Over the last 12 months, employee numbers in the sector declined by 2.0%, comparing unfavourably to the UK average. Weak demand, store closures and a shift away from in-store workers to digital technology are reasons for this. The decline here would have been much steeper if not for the government’s Coronavirus Job Retention Scheme, which was particularly important for Retail & Wholesale businesses during the periods of lockdown. However, as the sector continues to recover and footfall increases, businesses intend to start hiring again. Employee numbers are expected to rise by 3.6% in the 12 months to Q3 2022, a faster pace than the all-sector average. And as employment picks up, growth in average total wages (1.8%) is projected to return to more familiar pre-pandemic rates.
Businesses are, however, becoming increasingly challenged by the availability of labour. In Q3 2021, 22% of companies report the availability of non-management skills as a growing source of difficulty, a higher rate than reported nationally. This could be to do with temporary frictions in the recruitment process as a result of many companies all looking for staff simultaneously following the reopening of stores. Some businesses may also be facing staff shortages due to COVID self-isolation requirements. As well as this, the sector has a higher percentage of businesses reporting staff turnover (25%) as a growing issue than nationally, possibly reflecting people returning to their usual occupations after having spent the last year working temporarily in delivery or warehouse roles.
Beyond labour market concerns, several other challenges have grown in significance. Transport problems have risen sharply as a growing concern for businesses over the past year, with a rate of incidence of 40% in Q3 2021. This is 13 percentage points higher than the all-sector average and is largely related to the pandemic, with COVID restrictions creating delays in deliveries to stores. And just as demand has surged in recent months, many transport staff have had to self isolate due to coronavirus, adding to logistical disruptions in the sector. Moreover, the shift towards online commerce and retailing has increased the demand for delivery services, and it is possible that some companies have had difficulties in adjusting their operations to meet this.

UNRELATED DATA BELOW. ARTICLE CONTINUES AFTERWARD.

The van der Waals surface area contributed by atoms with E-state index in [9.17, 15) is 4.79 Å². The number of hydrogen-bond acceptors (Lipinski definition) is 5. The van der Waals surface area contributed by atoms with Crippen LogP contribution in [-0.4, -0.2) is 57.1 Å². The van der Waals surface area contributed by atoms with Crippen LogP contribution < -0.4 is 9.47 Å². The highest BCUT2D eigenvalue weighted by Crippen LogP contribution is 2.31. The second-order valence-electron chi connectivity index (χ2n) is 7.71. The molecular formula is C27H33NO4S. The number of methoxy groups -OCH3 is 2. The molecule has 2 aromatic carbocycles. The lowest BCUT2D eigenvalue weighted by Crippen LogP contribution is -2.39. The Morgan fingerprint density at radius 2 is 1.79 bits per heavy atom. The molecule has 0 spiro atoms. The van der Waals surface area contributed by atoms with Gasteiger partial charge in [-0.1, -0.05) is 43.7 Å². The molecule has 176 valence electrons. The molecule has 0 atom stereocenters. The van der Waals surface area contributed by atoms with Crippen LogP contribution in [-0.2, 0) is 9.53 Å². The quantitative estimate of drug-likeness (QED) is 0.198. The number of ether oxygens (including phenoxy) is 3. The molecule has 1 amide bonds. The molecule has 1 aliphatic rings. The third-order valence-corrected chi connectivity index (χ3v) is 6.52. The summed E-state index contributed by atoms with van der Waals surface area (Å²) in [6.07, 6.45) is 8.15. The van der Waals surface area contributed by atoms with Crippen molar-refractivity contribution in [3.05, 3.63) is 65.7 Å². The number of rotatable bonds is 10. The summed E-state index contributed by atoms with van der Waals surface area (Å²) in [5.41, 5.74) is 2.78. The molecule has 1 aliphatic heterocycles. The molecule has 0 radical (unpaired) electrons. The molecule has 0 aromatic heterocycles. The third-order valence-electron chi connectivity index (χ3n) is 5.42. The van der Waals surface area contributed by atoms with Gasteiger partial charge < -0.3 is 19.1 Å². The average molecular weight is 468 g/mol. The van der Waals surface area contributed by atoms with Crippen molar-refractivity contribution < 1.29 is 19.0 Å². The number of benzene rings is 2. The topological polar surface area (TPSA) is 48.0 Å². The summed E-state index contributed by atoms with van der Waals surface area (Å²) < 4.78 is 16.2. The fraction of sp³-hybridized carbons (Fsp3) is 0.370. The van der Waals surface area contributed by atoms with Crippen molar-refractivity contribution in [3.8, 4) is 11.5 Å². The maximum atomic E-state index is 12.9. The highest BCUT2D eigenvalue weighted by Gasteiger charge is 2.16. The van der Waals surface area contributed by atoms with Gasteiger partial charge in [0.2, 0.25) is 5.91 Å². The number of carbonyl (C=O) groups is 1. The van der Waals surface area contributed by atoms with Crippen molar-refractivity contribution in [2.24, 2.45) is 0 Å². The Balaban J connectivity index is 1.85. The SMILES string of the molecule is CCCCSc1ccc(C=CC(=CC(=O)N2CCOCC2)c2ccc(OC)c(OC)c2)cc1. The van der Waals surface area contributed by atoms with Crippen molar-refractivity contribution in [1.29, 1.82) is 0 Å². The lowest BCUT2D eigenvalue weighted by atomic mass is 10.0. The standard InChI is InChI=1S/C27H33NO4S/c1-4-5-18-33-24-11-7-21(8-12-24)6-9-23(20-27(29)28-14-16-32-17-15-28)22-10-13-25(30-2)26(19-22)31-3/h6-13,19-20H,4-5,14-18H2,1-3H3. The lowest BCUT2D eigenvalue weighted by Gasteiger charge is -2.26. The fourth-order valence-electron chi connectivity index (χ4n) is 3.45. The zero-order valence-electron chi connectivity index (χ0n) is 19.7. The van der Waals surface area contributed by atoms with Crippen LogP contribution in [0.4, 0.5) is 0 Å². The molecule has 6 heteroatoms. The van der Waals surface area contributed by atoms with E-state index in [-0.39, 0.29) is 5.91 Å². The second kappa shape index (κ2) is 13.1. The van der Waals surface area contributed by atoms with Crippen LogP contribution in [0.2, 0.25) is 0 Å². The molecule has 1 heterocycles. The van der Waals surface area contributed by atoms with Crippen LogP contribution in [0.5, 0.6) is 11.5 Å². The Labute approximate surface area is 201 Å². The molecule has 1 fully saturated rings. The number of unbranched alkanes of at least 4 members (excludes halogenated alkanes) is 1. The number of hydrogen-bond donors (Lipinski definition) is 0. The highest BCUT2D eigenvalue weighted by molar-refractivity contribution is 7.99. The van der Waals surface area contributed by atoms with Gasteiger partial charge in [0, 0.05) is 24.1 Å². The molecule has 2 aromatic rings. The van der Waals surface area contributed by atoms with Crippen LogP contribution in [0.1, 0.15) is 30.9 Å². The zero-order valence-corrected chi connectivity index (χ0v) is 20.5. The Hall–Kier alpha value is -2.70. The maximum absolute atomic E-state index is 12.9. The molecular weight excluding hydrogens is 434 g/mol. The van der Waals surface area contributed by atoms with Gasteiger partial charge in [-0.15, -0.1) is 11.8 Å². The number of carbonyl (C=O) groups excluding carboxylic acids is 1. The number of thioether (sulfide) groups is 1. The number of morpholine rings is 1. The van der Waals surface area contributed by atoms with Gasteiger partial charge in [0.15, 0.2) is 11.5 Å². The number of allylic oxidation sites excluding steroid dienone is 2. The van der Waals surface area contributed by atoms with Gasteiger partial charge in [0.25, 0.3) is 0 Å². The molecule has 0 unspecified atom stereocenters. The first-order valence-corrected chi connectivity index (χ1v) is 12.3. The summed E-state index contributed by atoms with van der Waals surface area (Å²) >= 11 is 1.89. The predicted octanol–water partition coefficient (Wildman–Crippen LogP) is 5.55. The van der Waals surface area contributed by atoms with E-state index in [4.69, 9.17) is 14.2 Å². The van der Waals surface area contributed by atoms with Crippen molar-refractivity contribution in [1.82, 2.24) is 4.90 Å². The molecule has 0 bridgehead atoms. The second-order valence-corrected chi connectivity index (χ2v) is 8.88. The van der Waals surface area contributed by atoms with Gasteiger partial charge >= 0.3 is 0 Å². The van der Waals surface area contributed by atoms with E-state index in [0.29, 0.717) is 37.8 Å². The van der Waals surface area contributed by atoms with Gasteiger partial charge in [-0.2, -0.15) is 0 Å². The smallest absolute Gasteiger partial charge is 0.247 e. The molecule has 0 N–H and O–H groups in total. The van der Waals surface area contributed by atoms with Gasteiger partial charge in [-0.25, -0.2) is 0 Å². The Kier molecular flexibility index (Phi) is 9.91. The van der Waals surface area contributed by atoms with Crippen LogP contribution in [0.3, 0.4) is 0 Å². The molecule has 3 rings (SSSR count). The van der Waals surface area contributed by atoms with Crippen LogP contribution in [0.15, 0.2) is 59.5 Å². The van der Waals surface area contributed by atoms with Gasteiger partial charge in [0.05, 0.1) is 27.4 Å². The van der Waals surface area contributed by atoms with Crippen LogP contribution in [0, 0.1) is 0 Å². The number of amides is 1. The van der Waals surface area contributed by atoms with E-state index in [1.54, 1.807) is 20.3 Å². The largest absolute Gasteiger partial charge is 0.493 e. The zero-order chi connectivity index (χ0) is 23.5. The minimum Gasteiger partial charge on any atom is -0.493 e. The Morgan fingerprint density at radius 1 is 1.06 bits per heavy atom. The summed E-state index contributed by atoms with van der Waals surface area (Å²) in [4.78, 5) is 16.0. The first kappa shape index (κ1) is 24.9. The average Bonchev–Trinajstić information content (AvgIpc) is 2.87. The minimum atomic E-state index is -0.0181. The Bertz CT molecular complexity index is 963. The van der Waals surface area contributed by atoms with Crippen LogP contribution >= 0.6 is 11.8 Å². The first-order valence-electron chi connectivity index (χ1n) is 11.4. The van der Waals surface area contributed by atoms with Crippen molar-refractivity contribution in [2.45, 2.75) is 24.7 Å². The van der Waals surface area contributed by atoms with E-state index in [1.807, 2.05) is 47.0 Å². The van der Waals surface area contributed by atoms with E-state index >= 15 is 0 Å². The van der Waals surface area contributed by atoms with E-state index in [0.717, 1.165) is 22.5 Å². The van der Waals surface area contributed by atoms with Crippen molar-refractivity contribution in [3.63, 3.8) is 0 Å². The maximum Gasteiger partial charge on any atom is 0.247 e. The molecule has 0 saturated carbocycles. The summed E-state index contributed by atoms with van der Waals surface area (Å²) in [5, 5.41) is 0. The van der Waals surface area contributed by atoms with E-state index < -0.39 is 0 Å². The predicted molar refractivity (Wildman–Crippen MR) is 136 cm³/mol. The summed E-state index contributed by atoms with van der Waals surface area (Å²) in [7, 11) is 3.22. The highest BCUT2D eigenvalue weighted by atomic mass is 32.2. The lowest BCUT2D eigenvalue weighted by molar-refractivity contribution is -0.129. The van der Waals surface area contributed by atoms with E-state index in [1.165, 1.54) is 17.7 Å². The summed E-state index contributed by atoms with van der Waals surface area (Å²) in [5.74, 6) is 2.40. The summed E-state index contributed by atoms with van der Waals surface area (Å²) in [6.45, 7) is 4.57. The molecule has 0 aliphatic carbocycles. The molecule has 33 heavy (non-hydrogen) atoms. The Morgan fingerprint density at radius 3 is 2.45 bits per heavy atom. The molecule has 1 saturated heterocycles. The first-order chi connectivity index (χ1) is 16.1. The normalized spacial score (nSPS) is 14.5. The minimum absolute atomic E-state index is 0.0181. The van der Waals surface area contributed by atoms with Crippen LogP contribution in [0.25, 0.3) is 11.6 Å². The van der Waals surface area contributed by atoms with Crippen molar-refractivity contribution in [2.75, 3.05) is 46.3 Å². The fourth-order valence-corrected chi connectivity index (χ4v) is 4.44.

Another growing challenge is regulatory requirements. 41% of companies in Retail & Wholesale report these as a more pressing issue in Q3 2021, making it the most widespread challenge in the sector. This too is mostly pandemic related. Businesses have had to adopt new precautionary measures within stores, while also complying with self-isolation rules. Brexit may also be a factor here as the sector is very import-intensive and compliance with new post-Brexit customs procedures are likely to have seen supply delays.
Input and selling prices, and profits growth
Against a backdrop of rising demand and supply constraints, there has been some upward pressure on input prices. These are 2.0% higher in the year to Q3 2021, and businesses expect a further 2.3% increase in the year ahead. This looks to be a return to pre-pandemic rates of inflation within the sector.
Businesses have been able to partially respond to this uptick in costs by increasing their selling prices. In the current quarter selling prices are 0.5% above a year ago. And over the next 12 months they expect a stronger rise of 1.8%. Again, this is in line with typical rates of increase seen before the pandemic. The net effect of these price-cost dynamics, coupled with a projected rebound in sales, is that profits are set to grow by 8.5%. This outlook is around 1 percentage point faster than the all-sector average.
Businesses in Retail & Wholesale also plan to markedly increase their investment rates over the year ahead, after restricting them during the pandemic. For both capital investment and Research & Development (R&D) budgets, businesses in Retail & Wholesale intend to increase spending at faster rates than in any other sector. The former is expected to rise by 4.3% over the next year, while the latter is set to be 2.7% higher.